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Taliban Deputy PM Departs For Uzbekistan To Talk About Commerce And Transit Relations

The local media reports that Taliban representatives departed from Kabul for Uzbekistan on Saturday to negotiate commerce and transit connections.

Taliban

Image: Twitter/@QaharBalkhi


The local media reports that Taliban representatives departed from Kabul for Uzbekistan on Saturday to negotiate commerce and transit connections. The visiting group includes Abdul Salam Hanafi, the Taliban's newly-announced interim government's Deputy Prime Minister. As per the reports by TOLO News, Hanafi stated that the group will meet with Uzbek officials in Termez, Uzbekistan.

The team includes officials from the ministries of commerce, trade, higher education, public health and the Afghanistan Civil Aviation Authority, according to him. The Taliban will meet with Uzbek authorities to discuss extending commercial links, power, railways and bilateral contacts between the two countries, according to the Afghanistan news channel. During the meeting, the two countries' banking cooperation will also be discussed.

Uzbek Foreign Minister Abdulaziz Kamilov met with Taliban commanders, a week ago

Just a week ago, when Uzbek Foreign Minister Abdulaziz Kamilov met with Taliban commanders in Kabul to explore economic cooperation and obtained clear assurances that the insurgent group will never pose a security danger to Uzbekistan, the two parties agreed to meet again in the near future in the Uzbek city of Termez, close to the Afghan border, to explore trade and economic cooperation between the two nations. During the visit on October 7, Kamilov met separately with Amir Khan Muttaqi, the acting foreign minister, according to Uzbekistan's Foreign Ministry.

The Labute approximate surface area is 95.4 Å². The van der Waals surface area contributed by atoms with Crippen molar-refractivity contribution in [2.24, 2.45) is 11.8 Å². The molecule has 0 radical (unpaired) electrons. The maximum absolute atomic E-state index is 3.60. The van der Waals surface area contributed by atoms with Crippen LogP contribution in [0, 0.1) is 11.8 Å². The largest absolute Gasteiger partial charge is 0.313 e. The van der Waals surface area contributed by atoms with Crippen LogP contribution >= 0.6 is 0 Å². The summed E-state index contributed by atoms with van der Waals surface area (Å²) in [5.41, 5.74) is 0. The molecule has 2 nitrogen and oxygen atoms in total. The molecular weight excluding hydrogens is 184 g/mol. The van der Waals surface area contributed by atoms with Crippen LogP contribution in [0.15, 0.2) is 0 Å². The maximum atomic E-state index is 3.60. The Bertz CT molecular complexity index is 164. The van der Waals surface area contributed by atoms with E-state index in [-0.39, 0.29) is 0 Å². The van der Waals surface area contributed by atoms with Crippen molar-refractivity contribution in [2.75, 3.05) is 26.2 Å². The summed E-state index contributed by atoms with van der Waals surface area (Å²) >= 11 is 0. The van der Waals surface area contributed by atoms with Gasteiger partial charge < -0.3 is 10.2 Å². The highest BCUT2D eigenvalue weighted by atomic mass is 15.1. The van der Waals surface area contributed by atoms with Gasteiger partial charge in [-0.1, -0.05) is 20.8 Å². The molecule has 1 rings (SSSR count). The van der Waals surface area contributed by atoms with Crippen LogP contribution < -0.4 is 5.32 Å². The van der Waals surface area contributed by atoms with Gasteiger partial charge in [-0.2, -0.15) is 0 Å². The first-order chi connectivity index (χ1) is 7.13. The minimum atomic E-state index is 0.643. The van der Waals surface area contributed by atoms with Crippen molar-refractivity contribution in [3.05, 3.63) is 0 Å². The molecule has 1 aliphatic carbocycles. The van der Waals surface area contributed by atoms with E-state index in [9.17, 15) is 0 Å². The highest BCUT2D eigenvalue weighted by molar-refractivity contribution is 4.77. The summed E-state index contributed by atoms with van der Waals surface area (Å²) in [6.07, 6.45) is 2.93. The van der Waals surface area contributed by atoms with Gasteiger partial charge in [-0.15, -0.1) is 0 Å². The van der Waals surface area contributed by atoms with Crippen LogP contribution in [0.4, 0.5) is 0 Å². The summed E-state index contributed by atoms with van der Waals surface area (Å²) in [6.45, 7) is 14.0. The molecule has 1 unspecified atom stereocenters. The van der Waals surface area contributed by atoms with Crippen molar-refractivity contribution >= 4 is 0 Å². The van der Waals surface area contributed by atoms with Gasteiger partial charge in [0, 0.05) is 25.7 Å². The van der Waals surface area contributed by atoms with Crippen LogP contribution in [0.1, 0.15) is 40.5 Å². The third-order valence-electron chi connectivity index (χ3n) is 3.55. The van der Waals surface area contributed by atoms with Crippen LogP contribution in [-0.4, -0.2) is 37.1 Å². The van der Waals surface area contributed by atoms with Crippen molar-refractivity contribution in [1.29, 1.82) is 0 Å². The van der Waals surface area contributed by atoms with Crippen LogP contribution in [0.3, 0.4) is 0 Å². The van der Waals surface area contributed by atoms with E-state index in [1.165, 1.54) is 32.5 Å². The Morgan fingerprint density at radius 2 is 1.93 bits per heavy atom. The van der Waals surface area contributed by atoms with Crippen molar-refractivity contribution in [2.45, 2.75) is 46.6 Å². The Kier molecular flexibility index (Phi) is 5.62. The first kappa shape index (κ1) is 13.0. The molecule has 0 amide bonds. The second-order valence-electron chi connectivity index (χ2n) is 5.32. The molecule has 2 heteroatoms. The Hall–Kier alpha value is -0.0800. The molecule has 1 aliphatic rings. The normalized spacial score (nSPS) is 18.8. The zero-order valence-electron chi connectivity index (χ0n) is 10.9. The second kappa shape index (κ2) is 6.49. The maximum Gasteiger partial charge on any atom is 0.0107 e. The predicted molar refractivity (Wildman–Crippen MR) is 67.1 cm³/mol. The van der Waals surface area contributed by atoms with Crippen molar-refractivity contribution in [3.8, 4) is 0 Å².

The parties reviewed the situation in Afghanistan, humanitarian aid to the Afghan people, and infrastructure projects in the war-torn country's energy and transportation sectors, according to the Uzbek Foreign Ministry. Taliban leaders expressed gratitude to Tashkent for calling on the international community to pursue a constructive discussion with Afghanistan's new leadership, according to the ministry's statement.

Uzbekistan does not want to be seen as a pro-Taliban or pro-Western state

According to the Diplomat, Uzbekistan does not want to be seen as a pro-Taliban or pro-Western state, but rather as a neutral party. Earlier, Tashkent refuted accusations that Afghan resistance troops, including ethnic Uzbek and Tajik opposition forces, were stationed on its soil, despite earlier reports that opposition leaders were temporarily stationed in Uzbekistan when the Taliban launched a military campaign in the country's north. Tashkent, along with other Central Asian countries, also failed to respond to a request from the Biden administration in June for a temporary asylum for around 9,000 Afghans who assisted American operations.

(With inputs from ANI)

(Image: Twitter/@QaharBalkhi)

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